5 ‘Friend’ versus ‘Electronic Friend’

Joseph C. Pitt

When engineering a social system, much thought needs to be given to how these systems could disrupt other important current social systems, diminishing human value, and whether that disruption can be systematically anticipated. I view Facebook as an engineered (i.e., designed) social system. It was designed as a means to facilitate communication among a group. Determining who was to be included in this group resulted in the use of the term ‘friend’. To become a member of the group, you ‘friend’ someone in the group – thereby creating, among other things, the verb ‘to friend’. Little or no thought was given to the negative implications of this decision. Here I examine some of those implications. I will also look at the impact the electronic world of information has on our understanding of information and its impact on the way we live. But first some preliminaries.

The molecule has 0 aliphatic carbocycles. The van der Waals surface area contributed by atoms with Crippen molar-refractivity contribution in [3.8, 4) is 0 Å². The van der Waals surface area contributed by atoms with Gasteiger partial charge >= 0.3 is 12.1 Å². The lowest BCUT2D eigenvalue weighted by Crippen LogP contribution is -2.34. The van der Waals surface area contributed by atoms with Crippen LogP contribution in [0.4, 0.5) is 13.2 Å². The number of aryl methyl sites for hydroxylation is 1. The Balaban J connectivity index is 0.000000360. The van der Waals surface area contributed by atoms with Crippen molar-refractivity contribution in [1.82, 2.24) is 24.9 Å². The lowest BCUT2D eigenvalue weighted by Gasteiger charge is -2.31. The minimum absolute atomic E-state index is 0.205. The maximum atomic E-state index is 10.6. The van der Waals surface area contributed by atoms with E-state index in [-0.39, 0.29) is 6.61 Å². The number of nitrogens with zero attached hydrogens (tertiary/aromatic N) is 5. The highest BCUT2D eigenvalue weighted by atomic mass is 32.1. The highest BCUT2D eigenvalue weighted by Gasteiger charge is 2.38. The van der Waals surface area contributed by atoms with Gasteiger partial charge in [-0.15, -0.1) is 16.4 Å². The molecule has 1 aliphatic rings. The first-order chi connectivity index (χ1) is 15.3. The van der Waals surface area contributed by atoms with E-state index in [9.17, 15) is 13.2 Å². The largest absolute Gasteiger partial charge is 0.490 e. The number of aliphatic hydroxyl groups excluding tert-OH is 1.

Social systems are rarely engineered deliberately and even when they are, there is no guarantee they will work in the way they were intended to. Consider a housing development. Planned living environments can be traced back as far as Thomas Moore’s Utopia (1516), but to refer to them as examples of social engineering is misleading. At best, a planned housing development creates an environment in which social systems can emerge. By ‘social system’ here I mean a set of relations among people with recognized rules of interaction, rarely set down on paper but understood ...

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